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COVID-19 Vaccination and Ukrainian Refugees in Poland during Russian–Ukrainian War—Narrative Review

Department of Family Medicine, Wroclaw Medical University, Syrokomli 1, 51-141 Wroclaw, Poland
Department of Pediatric Pneumonology and Allergology, Institute of Tuberculosis and Lung Diseases Regional Branch, 34-700 Rabka Zdroj, Poland
Medical Institute, Podhale State College of Applied Sciences, 34-400 Nowy Targ, Poland
Author to whom correspondence should be addressed.
These authors contributed equally to this work.
Academic Editors: Christian Napoli and Francesca Gallè
Vaccines 2022, 10(6), 955;
Received: 24 May 2022 / Revised: 13 June 2022 / Accepted: 14 June 2022 / Published: 16 June 2022
(This article belongs to the Special Issue Vaccine and Vaccination: On Field Research)
The outbreak of the Russian–Ukrainian war contributed to the largest migration movement in the 21st century. As a result, over 3 million refugees, mainly women, children and the elderly, arrived in Poland in a short space of time. Despite the ongoing war, it is important to remember that the COVID-19 pandemic is still present in the world, and before the outbreak of the war, Ukraine was struggling with its fifth wave. Furthermore, Ukraine has one of the lowest vaccination rates in Europe, not exceeding 40%. It is, therefore, reasonable to suspect that the vast majority of migrants have not been vaccinated. This situation may pose a significant epidemiological risk. Therefore, it is necessary to implement appropriate steps to determine the vaccination status of refugees and to supplement the vaccination with both the core and booster doses. In response to these needs, the government of Poland, like many other countries, has made it possible to provide free COVID-19 vaccination to persons fleeing war. In the face of massive migration, the overriding priority should be to ensure adequate medical care for refugees, including free COVID-19 vaccinations. However, it seems that the lack of willingness to vaccinate among Ukrainians is also replicated on migration. It seems reasonable that appropriate steps should be taken to increase awareness and confidence in vaccination, which may ultimately translate into increased vaccination uptake. Analyzing previous experiences, it is advisable to consider that the first step should be to promote vaccination and remind refugees of the possibility of free COVID-19 vaccination. Additionally, refugees should be encouraged to be vaccinated during every contact with health care workers. View Full-Text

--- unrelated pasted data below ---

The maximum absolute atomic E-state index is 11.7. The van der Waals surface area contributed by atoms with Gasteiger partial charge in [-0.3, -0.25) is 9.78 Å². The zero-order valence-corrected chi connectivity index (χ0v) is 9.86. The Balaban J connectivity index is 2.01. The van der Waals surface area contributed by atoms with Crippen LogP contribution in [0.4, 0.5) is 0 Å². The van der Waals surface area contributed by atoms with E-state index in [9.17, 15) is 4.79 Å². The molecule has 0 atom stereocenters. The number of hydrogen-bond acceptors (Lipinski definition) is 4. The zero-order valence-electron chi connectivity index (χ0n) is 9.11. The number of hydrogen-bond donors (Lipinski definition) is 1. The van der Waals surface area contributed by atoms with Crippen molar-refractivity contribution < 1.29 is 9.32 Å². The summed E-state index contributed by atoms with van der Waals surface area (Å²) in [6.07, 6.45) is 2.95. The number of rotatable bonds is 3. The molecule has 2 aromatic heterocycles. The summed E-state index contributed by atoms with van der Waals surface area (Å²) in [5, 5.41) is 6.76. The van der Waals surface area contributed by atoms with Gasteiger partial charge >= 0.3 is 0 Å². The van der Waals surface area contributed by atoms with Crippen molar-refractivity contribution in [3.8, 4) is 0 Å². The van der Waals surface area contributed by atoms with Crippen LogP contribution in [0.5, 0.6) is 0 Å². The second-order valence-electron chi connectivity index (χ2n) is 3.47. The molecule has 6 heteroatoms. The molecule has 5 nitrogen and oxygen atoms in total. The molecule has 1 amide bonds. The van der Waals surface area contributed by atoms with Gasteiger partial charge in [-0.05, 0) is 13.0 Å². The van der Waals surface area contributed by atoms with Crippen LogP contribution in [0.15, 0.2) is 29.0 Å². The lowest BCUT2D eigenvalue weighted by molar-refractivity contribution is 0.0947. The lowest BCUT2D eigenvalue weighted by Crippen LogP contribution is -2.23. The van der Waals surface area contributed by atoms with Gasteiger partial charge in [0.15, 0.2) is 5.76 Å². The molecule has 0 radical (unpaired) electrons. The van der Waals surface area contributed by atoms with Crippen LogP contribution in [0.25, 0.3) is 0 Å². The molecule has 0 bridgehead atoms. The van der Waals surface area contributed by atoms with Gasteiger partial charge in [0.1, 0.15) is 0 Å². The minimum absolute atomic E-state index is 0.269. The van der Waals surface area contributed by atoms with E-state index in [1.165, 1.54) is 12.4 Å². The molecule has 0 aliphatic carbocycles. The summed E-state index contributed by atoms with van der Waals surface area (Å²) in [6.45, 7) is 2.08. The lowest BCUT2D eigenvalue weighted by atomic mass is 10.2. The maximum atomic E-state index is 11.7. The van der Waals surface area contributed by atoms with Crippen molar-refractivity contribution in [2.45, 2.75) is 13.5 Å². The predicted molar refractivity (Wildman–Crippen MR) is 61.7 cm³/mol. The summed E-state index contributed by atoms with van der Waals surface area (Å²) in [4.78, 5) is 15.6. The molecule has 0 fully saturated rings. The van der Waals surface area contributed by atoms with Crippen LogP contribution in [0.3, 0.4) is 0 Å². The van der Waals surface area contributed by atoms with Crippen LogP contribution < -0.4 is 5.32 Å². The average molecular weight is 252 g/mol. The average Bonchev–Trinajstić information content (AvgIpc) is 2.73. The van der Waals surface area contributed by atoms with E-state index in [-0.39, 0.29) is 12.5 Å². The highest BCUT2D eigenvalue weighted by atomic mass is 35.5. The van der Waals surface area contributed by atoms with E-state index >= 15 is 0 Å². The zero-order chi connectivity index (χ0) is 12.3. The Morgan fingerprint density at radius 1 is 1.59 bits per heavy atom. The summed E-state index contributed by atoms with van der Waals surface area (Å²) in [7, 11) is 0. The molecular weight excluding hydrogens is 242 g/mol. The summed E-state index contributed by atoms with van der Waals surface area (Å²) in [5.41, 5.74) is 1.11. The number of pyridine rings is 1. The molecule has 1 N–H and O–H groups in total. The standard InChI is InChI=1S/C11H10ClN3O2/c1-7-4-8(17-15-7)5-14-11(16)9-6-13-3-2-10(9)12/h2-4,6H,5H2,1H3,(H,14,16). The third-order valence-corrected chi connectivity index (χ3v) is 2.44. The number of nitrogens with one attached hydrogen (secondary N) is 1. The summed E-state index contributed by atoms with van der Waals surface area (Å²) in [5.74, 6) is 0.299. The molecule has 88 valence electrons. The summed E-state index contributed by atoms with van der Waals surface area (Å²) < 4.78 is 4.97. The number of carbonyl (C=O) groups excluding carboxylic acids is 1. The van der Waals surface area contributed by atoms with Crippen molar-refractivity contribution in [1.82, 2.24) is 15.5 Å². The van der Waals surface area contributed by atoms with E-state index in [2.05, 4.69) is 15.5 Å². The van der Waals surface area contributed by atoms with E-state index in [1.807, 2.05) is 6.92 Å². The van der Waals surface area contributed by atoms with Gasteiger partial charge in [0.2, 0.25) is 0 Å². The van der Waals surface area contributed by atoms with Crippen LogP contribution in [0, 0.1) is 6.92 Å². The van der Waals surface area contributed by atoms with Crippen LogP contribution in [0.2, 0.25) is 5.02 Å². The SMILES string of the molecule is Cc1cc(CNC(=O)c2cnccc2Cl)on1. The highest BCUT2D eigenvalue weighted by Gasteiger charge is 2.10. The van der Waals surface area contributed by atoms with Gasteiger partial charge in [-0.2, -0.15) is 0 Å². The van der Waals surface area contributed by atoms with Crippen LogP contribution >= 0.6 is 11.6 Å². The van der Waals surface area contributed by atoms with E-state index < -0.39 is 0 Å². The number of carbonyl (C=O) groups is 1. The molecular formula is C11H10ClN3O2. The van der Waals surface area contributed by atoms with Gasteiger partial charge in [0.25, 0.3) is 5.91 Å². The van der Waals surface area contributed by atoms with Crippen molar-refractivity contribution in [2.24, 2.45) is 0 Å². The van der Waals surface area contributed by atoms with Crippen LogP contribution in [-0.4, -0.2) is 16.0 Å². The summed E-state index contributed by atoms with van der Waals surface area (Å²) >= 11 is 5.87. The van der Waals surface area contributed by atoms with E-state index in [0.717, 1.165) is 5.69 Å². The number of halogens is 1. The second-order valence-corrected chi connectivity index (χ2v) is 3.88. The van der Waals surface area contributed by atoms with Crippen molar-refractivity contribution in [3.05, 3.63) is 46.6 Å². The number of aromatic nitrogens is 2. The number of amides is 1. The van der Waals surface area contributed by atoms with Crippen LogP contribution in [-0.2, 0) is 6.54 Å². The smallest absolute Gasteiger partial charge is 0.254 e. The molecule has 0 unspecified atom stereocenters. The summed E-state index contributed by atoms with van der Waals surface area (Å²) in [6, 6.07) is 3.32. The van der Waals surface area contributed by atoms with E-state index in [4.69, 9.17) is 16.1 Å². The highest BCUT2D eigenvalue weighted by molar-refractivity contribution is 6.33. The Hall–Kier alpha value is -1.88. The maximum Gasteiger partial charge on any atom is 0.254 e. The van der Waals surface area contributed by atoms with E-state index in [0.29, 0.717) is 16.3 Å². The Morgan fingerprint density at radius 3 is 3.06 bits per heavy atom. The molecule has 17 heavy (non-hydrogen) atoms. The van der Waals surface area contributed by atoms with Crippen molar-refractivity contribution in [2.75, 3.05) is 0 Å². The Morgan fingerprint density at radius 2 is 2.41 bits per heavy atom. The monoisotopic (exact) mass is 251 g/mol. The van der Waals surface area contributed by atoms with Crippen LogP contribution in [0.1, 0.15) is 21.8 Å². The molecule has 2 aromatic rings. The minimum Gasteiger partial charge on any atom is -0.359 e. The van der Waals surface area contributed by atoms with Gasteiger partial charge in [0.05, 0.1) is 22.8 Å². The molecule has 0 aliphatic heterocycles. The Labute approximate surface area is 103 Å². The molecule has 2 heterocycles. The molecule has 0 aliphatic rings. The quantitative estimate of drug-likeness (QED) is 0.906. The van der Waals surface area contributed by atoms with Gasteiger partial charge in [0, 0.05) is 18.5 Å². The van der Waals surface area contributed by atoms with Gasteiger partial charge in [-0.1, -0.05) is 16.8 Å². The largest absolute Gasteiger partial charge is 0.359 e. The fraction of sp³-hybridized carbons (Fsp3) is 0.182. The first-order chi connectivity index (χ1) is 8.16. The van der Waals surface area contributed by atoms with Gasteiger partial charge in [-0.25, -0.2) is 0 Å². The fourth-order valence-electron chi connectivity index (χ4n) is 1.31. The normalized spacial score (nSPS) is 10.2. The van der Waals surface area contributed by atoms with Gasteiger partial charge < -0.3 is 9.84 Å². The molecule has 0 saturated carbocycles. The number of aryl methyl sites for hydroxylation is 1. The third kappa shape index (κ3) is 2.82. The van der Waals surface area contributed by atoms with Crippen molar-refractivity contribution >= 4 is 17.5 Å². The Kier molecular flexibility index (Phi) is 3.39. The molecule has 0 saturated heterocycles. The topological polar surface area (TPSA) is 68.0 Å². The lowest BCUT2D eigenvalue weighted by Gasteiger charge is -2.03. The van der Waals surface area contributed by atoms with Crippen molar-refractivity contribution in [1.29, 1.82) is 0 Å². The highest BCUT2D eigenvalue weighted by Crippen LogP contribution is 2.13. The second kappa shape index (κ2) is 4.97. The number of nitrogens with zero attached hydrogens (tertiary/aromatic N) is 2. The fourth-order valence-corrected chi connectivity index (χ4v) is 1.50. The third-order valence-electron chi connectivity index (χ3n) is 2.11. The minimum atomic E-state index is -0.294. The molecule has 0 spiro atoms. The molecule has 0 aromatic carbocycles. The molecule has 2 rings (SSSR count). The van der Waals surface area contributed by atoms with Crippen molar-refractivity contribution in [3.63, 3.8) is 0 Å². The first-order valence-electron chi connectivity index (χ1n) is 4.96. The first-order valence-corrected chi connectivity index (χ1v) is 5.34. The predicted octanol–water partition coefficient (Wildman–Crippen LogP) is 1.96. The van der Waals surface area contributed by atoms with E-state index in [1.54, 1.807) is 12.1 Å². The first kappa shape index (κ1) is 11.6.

Keywords: COVID-19; COVID-19 vaccination; refugees COVID-19; COVID-19 vaccination; refugees
MDPI and ACS Style

Malchrzak, W.; Babicki, M.; Pokorna-Kałwak, D.; Doniec, Z.; Mastalerz-Migas, A. COVID-19 Vaccination and Ukrainian Refugees in Poland during Russian–Ukrainian War—Narrative Review. Vaccines 2022, 10, 955.

AMA Style

Malchrzak W, Babicki M, Pokorna-Kałwak D, Doniec Z, Mastalerz-Migas A. COVID-19 Vaccination and Ukrainian Refugees in Poland during Russian–Ukrainian War—Narrative Review. Vaccines. 2022; 10(6):955.

Chicago/Turabian Style

Malchrzak, Wojciech, Mateusz Babicki, Dagmara Pokorna-Kałwak, Zbigniew Doniec, and Agnieszka Mastalerz-Migas. 2022. "COVID-19 Vaccination and Ukrainian Refugees in Poland during Russian–Ukrainian War—Narrative Review" Vaccines 10, no. 6: 955.

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